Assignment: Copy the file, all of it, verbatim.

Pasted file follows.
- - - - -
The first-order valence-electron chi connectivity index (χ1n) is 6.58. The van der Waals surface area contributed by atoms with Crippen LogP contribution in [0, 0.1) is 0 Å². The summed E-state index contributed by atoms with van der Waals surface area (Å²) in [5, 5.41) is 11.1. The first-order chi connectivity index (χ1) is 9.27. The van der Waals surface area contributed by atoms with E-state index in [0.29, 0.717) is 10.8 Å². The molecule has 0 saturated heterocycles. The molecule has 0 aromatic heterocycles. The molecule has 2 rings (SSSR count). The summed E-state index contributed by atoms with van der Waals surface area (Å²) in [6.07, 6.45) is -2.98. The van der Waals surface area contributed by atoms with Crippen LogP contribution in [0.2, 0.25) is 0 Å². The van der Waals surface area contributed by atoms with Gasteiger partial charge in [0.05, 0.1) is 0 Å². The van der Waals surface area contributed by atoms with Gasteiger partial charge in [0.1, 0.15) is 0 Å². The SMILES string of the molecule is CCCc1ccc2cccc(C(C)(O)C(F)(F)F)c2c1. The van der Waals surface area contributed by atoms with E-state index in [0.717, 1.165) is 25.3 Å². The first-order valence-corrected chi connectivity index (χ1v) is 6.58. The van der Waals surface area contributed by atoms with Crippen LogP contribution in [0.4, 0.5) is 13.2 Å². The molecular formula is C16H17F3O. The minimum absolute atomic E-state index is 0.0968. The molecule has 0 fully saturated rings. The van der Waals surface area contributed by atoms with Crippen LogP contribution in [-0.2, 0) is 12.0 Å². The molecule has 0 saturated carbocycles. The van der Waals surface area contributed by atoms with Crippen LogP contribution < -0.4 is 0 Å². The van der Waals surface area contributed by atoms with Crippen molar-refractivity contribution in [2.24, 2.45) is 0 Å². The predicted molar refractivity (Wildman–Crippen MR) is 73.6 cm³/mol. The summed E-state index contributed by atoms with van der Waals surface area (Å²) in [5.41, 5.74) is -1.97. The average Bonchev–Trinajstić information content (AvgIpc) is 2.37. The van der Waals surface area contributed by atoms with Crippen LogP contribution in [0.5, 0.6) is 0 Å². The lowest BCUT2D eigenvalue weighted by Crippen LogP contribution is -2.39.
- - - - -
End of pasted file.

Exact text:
The first-order valence-electron chi connectivity index (χ1n) is 6.58. The van der Waals surface area contributed by atoms with Crippen LogP contribution in [0, 0.1) is 0 Å². The summed E-state index contributed by atoms with van der Waals surface area (Å²) in [5, 5.41) is 11.1. The first-order chi connectivity index (χ1) is 9.27. The van der Waals surface area contributed by atoms with E-state index in [0.29, 0.717) is 10.8 Å². The molecule has 0 saturated heterocycles. The molecule has 0 aromatic heterocycles. The molecule has 2 rings (SSSR count). The summed E-state index contributed by atoms with van der Waals surface area (Å²) in [6.07, 6.45) is -2.98. The van der Waals surface area contributed by atoms with Crippen LogP contribution in [0.2, 0.25) is 0 Å². The van der Waals surface area contributed by atoms with Gasteiger partial charge in [0.05, 0.1) is 0 Å². The van der Waals surface area contributed by atoms with Gasteiger partial charge in [0.1, 0.15) is 0 Å². The SMILES string of the molecule is CCCc1ccc2cccc(C(C)(O)C(F)(F)F)c2c1. The van der Waals surface area contributed by atoms with E-state index in [0.717, 1.165) is 25.3 Å². The first-order valence-corrected chi connectivity index (χ1v) is 6.58. The van der Waals surface area contributed by atoms with Crippen LogP contribution in [0.4, 0.5) is 13.2 Å². The molecular formula is C16H17F3O. The minimum absolute atomic E-state index is 0.0968. The molecule has 0 fully saturated rings. The van der Waals surface area contributed by atoms with Crippen LogP contribution in [-0.2, 0) is 12.0 Å². The molecule has 0 saturated carbocycles. The van der Waals surface area contributed by atoms with Crippen LogP contribution < -0.4 is 0 Å². The van der Waals surface area contributed by atoms with Crippen molar-refractivity contribution in [2.24, 2.45) is 0 Å². The predicted molar refractivity (Wildman–Crippen MR) is 73.6 cm³/mol. The summed E-state index contributed by atoms with van der Waals surface area (Å²) in [5.41, 5.74) is -1.97. The average Bonchev–Trinajstić information content (AvgIpc) is 2.37. The van der Waals surface area contributed by atoms with Crippen LogP contribution in [0.5, 0.6) is 0 Å². The lowest BCUT2D eigenvalue weighted by Crippen LogP contribution is -2.39.